VIM Expedition

Why couldn't I just be fine with Nano and Sublime Text? I guess I can't help but be curious!

VIM Logo

Up until a few days ago, my previous experience with VIM was limited. I've been using Linux heavily for years now, and it was just an annoyance. In the past my only exposure to VIM was AUR install scripts or source builds that forced me to check build files via VIM. What that really meant was it was that annoying text program, that I had no clue how to quit when it suddenly was on my screen! :w to save, and :q to quit, but not if your in insert mode...what?

Well, now that's changing, progressively.

I believe the seed for it started at some point in my last work rotation, where for some reason my brain said I should go read a how-to article on VIM. I read the first blurb about moving around a document, and going into insert mode, and it mostly seemed unnecessary on its own. When I started to read combining commands together, like 5w to move five words down, ( and ) for moving sentences and started to click.

As VIM' own site says, they don't hold hands. It appears to be a very powerful text editor, but you have to learn the commands and try them out in your own workflow. So I studied a few more pages on VIM tutorials and understanding it's powers. Then, I became curious if it could support MarkDown for writing, and sure enough, VIM-MarkDown plugin...easy! How could I paste from the web into VIM? In my case at least, Shift + Left/Right Mouse Together, given a lack of middle mouse on the laptop.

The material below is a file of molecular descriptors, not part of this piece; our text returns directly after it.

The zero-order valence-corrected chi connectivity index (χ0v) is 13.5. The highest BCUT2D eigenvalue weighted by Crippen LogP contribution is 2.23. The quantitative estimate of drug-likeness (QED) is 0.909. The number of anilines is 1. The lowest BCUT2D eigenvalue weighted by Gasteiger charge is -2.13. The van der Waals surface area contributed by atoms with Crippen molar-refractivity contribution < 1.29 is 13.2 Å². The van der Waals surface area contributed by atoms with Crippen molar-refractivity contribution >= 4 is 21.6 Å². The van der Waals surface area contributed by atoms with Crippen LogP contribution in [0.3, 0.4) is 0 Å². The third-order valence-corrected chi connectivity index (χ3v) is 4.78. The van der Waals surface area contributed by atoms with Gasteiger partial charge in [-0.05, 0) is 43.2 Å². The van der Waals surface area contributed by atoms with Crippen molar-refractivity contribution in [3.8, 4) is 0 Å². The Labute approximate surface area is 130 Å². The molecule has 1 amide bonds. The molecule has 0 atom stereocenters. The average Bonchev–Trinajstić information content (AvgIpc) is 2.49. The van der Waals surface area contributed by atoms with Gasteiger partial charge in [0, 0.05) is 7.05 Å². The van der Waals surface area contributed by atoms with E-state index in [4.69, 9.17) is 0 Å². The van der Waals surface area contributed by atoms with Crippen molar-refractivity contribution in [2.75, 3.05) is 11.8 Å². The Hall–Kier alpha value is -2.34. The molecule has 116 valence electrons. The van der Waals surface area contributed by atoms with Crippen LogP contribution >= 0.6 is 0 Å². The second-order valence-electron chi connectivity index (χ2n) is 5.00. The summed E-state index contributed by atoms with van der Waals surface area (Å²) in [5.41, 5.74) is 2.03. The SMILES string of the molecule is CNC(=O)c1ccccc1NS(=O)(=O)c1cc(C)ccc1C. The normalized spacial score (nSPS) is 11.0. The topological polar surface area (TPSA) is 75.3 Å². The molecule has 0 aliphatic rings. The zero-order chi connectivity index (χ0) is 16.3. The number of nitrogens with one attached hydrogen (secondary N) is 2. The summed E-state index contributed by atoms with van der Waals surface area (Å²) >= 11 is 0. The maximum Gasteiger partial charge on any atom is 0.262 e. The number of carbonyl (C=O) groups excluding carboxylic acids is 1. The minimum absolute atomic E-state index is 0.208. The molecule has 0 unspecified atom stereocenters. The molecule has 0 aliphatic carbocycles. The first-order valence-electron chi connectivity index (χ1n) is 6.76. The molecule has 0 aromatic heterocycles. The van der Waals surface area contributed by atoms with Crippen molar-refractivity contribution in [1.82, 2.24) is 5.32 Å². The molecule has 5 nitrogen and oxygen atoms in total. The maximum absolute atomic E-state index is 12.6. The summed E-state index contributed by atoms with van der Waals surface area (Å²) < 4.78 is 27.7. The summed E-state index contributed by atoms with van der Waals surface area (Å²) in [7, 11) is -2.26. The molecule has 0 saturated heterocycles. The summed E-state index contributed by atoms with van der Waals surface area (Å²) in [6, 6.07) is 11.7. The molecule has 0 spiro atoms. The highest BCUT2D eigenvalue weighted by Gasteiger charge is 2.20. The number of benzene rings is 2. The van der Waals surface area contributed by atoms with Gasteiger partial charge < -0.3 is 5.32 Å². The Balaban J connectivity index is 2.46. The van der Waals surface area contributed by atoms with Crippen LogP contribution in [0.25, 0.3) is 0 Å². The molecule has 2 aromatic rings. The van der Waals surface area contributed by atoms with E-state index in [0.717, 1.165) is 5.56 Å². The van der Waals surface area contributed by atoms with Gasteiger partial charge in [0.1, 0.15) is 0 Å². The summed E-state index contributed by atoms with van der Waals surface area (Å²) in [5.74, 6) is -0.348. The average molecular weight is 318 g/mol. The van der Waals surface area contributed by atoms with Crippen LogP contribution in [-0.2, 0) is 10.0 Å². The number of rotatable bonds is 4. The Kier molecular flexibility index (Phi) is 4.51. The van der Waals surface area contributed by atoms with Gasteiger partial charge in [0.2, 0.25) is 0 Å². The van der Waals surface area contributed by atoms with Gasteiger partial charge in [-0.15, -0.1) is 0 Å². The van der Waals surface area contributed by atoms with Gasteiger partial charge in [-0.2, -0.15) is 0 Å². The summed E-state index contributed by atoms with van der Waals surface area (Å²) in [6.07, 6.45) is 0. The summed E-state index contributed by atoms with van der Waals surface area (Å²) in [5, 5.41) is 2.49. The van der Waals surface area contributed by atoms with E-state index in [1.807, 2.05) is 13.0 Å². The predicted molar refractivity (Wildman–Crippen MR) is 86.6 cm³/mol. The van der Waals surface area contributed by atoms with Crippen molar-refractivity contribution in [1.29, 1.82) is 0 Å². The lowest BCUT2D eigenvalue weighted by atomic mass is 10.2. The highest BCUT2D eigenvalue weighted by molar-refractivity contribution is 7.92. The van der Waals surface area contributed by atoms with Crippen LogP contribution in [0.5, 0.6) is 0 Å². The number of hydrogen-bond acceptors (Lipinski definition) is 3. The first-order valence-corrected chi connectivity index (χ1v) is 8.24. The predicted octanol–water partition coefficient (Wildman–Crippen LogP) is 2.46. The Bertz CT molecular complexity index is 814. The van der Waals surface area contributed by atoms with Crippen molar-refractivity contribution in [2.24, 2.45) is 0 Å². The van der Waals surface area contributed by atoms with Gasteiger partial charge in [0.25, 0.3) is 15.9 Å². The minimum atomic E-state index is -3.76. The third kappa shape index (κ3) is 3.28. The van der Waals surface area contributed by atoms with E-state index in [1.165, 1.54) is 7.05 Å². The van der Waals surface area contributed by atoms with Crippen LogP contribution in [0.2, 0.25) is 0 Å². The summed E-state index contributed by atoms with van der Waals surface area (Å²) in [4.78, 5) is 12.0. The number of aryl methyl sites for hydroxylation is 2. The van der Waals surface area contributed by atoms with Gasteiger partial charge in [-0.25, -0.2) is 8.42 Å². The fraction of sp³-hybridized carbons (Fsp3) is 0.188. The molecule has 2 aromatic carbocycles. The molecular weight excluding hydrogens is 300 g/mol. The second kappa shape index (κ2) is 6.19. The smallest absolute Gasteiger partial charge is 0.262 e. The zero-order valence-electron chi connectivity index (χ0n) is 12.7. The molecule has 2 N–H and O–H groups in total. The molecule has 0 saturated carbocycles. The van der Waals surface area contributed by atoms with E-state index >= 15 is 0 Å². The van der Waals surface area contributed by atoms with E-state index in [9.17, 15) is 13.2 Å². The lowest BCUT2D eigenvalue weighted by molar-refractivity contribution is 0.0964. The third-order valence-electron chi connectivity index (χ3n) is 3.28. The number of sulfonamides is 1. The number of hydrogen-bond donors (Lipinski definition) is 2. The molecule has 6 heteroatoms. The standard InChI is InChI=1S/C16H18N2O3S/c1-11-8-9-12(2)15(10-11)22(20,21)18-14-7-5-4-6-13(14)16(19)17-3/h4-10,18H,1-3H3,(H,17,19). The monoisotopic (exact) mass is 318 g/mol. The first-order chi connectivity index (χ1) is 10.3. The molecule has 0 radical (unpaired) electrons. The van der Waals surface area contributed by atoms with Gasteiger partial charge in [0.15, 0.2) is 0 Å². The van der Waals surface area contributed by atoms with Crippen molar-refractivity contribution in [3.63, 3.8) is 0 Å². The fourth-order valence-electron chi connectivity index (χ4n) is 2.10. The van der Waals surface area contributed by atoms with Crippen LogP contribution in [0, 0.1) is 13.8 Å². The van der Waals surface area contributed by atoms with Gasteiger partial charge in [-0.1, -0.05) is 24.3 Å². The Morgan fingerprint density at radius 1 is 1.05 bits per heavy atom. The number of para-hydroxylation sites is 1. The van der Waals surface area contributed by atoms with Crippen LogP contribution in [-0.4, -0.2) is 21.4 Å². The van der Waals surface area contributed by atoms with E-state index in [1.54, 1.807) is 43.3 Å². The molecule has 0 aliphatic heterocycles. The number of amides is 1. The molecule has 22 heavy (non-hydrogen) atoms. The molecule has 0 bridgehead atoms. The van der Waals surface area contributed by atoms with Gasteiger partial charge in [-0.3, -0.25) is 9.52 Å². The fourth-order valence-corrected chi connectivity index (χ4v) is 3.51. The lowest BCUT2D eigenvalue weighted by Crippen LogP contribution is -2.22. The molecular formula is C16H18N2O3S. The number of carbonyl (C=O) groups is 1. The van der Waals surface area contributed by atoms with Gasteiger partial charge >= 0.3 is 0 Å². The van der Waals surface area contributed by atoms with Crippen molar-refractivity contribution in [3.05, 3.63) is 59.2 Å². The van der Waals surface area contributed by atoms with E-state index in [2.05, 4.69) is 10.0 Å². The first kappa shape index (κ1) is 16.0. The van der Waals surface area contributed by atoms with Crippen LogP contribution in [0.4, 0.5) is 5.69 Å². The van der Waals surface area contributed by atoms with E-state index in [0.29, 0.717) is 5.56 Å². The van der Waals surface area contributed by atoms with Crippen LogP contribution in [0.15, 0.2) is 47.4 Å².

The end result of all this?

Well, this post was written in VIM with MarkDown syntax highlighting.

It was a very distraction free writing environment. Finally, even at my novice level, it was easy to move around the document and get familiar with the commands. It's not hard to see that it has a steep learning curve, but especially on longer articles and research notes, how easy it can make working with text.

I am not a committed VIM user yet, but this is definitely an extended expedition into foreign lands, and other than the confusing signs, is quite intriguing and worth further exploration.

#Linux #VIM #PlainText #MarkDown